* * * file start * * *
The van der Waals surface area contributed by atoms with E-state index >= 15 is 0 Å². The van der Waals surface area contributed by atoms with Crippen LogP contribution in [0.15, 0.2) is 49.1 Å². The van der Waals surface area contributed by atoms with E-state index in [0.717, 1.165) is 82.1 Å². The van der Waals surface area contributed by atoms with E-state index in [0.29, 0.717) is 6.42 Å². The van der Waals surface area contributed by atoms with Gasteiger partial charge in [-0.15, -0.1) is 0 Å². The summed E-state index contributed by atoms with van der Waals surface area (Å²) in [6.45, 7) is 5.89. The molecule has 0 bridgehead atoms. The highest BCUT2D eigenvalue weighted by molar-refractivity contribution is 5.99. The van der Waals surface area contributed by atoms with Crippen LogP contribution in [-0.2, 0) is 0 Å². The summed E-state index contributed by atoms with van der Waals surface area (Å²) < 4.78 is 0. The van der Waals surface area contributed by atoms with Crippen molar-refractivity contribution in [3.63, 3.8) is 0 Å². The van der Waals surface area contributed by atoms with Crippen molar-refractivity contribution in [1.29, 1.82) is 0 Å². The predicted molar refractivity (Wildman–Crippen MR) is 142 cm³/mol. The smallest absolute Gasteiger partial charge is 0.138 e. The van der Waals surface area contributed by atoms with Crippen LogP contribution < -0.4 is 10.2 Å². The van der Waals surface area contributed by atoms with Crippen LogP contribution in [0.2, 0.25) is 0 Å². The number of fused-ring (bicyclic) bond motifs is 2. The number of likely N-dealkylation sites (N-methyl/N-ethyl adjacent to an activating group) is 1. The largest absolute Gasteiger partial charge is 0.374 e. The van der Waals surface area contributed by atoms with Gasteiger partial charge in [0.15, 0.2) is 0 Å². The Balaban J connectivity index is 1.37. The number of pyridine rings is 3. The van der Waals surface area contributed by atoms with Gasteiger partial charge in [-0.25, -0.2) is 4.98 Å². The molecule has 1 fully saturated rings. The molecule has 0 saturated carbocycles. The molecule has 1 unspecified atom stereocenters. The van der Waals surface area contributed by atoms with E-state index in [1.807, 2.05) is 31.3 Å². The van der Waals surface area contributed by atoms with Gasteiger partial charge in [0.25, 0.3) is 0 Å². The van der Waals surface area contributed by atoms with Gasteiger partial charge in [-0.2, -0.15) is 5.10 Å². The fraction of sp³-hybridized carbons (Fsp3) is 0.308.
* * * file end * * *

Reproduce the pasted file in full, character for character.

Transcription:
The van der Waals surface area contributed by atoms with E-state index >= 15 is 0 Å². The van der Waals surface area contributed by atoms with Crippen LogP contribution in [0.15, 0.2) is 49.1 Å². The van der Waals surface area contributed by atoms with E-state index in [0.717, 1.165) is 82.1 Å². The van der Waals surface area contributed by atoms with E-state index in [0.29, 0.717) is 6.42 Å². The van der Waals surface area contributed by atoms with Gasteiger partial charge in [-0.15, -0.1) is 0 Å². The summed E-state index contributed by atoms with van der Waals surface area (Å²) in [6.45, 7) is 5.89. The molecule has 0 bridgehead atoms. The highest BCUT2D eigenvalue weighted by molar-refractivity contribution is 5.99. The van der Waals surface area contributed by atoms with Crippen LogP contribution in [-0.2, 0) is 0 Å². The summed E-state index contributed by atoms with van der Waals surface area (Å²) < 4.78 is 0. The van der Waals surface area contributed by atoms with Crippen molar-refractivity contribution in [3.63, 3.8) is 0 Å². The van der Waals surface area contributed by atoms with Crippen molar-refractivity contribution in [1.29, 1.82) is 0 Å². The predicted molar refractivity (Wildman–Crippen MR) is 142 cm³/mol. The smallest absolute Gasteiger partial charge is 0.138 e. The van der Waals surface area contributed by atoms with Crippen LogP contribution < -0.4 is 10.2 Å². The van der Waals surface area contributed by atoms with Crippen LogP contribution in [0.2, 0.25) is 0 Å². The number of fused-ring (bicyclic) bond motifs is 2. The number of likely N-dealkylation sites (N-methyl/N-ethyl adjacent to an activating group) is 1. The largest absolute Gasteiger partial charge is 0.374 e. The van der Waals surface area contributed by atoms with Gasteiger partial charge in [0.15, 0.2) is 0 Å². The Balaban J connectivity index is 1.37. The number of pyridine rings is 3. The van der Waals surface area contributed by atoms with Gasteiger partial charge in [-0.25, -0.2) is 4.98 Å². The molecule has 1 fully saturated rings. The molecule has 0 saturated carbocycles. The molecule has 1 unspecified atom stereocenters. The van der Waals surface area contributed by atoms with E-state index in [1.807, 2.05) is 31.3 Å². The van der Waals surface area contributed by atoms with Gasteiger partial charge in [0.25, 0.3) is 0 Å². The van der Waals surface area contributed by atoms with Gasteiger partial charge in [-0.2, -0.15) is 5.10 Å². The fraction of sp³-hybridized carbons (Fsp3) is 0.308.